“It’s absolutely the right market, the demographics – the income level, families and interest,” he said. “All of that makes this very attractive.”

He won’t speculate on the anticipated foot traffic but pointed to the over 96,000 visits to Gun Club 82’s website in the last three months.

“The interest is crazy,” he said.

The venue is targeting high-end users but mostly families and friends, according to Ghani.

Two corporations came in one day last week inquiring about membership, he said.

Gun Club 82 was a topic of discussion on Facebook, which attracted over 300 comments from people mostly in support.

“This sounds like a fun, and safe place,” wrote Arial Leah Sims. “I may not be a huge fan of guns, but learning to shoot at a gun range interested me. And the new technology that sounds similar to a video game would be a blast with the kids. Shoot first, then have some food and a drink.”

Gilbert resident Shannon Erting also applauded the project, saying it would raise her home’s property value.  

A few like Margo Kendall weren’t convinced. “People will find a way around the license swiping requirement, have others purchase drinks for you, etc.,” she wrote. “I don’t think this is a good idea.”

Wilshire Gun in Oklahoma City, which also serves alcohol, grabbed national attention in 2014 when CNN and Fox News reported on its debut. 

The business has a similar lock-out policy as Gun Club 82 and employs highly trained staff and surveillance cameras to keep drinking patrons in check.

“We’re going to hit our five-year anniversary in September of this year,”

said general manager Tyler Miller, who has a military background. “In those five years we only had two individuals that attempted to get onto our range after being locked out of our system and both times we caught them.”

Miller says the reason why such establishments garner attention is it’s out in the open. Just think, he said, of how many people are on shooting ranges after they have imbibed alcohol elsewhere and no one talks about that.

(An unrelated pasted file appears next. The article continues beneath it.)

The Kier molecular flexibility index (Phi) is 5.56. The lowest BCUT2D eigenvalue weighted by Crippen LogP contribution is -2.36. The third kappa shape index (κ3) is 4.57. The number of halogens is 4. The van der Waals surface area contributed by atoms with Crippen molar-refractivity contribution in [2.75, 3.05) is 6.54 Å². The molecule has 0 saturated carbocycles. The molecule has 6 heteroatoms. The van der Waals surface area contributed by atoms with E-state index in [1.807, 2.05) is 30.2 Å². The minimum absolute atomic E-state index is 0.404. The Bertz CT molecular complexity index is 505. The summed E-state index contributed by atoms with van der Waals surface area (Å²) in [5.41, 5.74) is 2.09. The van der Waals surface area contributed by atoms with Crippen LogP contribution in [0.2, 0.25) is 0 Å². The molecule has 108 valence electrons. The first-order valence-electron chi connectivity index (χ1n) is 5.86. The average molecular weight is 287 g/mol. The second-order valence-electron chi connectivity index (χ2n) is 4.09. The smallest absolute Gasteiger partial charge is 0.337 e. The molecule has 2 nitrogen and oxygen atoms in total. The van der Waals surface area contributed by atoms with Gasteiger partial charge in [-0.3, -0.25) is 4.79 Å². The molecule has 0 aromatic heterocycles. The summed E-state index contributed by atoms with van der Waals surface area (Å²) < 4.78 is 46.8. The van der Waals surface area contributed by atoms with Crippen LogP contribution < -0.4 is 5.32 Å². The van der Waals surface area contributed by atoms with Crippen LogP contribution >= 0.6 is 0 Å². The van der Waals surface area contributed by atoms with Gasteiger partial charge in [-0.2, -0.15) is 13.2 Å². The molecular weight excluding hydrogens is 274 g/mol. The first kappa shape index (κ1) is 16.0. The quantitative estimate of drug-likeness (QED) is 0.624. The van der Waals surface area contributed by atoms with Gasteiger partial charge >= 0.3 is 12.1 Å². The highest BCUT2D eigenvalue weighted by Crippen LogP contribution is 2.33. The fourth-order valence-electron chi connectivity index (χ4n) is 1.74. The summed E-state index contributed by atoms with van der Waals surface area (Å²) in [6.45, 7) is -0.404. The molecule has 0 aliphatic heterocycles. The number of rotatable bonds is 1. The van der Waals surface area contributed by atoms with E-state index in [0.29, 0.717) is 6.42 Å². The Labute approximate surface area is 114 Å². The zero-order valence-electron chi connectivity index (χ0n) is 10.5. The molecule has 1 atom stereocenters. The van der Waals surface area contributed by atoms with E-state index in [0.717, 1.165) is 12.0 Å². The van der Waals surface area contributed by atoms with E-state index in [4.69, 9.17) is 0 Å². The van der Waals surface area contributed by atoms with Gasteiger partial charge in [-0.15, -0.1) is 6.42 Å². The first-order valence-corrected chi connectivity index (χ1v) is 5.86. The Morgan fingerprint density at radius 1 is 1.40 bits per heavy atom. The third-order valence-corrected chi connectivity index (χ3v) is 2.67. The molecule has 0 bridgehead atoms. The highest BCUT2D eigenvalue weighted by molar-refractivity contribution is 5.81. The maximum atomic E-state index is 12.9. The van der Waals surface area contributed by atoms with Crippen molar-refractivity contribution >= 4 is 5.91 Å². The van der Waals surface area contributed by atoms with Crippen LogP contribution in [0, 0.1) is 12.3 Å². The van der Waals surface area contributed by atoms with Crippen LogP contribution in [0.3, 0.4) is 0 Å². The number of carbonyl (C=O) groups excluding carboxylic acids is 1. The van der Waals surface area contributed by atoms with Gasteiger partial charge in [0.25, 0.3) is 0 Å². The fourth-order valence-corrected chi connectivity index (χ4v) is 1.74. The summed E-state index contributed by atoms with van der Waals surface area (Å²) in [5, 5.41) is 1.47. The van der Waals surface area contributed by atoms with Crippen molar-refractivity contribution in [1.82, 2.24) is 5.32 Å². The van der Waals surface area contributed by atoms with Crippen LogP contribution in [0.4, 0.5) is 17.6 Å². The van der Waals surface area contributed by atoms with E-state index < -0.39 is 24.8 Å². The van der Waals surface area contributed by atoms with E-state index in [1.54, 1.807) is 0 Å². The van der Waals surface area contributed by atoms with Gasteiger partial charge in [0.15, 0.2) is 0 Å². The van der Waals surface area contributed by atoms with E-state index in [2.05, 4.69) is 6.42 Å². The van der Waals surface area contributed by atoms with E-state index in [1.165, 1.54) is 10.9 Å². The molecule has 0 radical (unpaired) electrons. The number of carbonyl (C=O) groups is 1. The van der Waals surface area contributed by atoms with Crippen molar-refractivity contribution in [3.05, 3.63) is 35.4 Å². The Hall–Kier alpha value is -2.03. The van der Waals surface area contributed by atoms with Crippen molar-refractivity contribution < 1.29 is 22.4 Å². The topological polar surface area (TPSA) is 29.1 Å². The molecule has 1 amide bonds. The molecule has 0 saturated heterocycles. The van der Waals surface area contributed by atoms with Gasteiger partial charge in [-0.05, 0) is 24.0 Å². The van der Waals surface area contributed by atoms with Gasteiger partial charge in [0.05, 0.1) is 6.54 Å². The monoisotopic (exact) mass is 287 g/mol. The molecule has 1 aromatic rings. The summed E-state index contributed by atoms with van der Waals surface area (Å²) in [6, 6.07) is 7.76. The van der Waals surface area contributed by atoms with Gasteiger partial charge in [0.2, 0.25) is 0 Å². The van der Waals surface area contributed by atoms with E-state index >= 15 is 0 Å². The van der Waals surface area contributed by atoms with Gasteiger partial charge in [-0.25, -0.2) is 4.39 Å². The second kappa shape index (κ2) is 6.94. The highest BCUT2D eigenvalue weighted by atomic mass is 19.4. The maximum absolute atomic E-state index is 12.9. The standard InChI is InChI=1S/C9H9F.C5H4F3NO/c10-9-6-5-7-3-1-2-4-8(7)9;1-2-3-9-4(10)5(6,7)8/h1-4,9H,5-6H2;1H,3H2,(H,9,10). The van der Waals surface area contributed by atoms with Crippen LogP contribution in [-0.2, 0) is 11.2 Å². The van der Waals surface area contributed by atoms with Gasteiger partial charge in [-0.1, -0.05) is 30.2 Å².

“We tend to discount it because we see the alcohol here,” Miller said. “Here in Wilshire we have it out in the open and we are able to address it with a coherent policy. Customers don’t see the level of control we have on this.”

He said the public tends to get the wrong idea when it hears guns and alcohol together in a sentence.

“It’s not like we got 100 patrons in there boozing it up and running out there with guns,” Miller said.

He said Wilshire has a café that serves alcohol and the upstairs Caliber Club, which has an actual bar that is rarely used during the day.

“We would have a handful of folks, 15, who want to sit up there and they want to have a private discussion or business lunch,” he said. “Most don’t even drink during the day. When people come in they don’t even bat an eyelash at this point after five years when they see the alcohol.”

Although there are fewer than 10 such establishments currently in the country, Miller sees a growing trend.

He said he gets roughly two or three phone calls a month from folks around the country interested in opening a “guntry club” — a high-end gun range with nice leather couches and offering amenities such as a cigar lounge, food and beverages, “chasing big-spend dollars in affluent markets.”

These places are less about guns and more about social spaces, offering an alterative for people who don’t want to hang out in a country club, Miller said. 

“I’m committed to open six more out of state,” he said.  “We believe we are the next Topgolf.”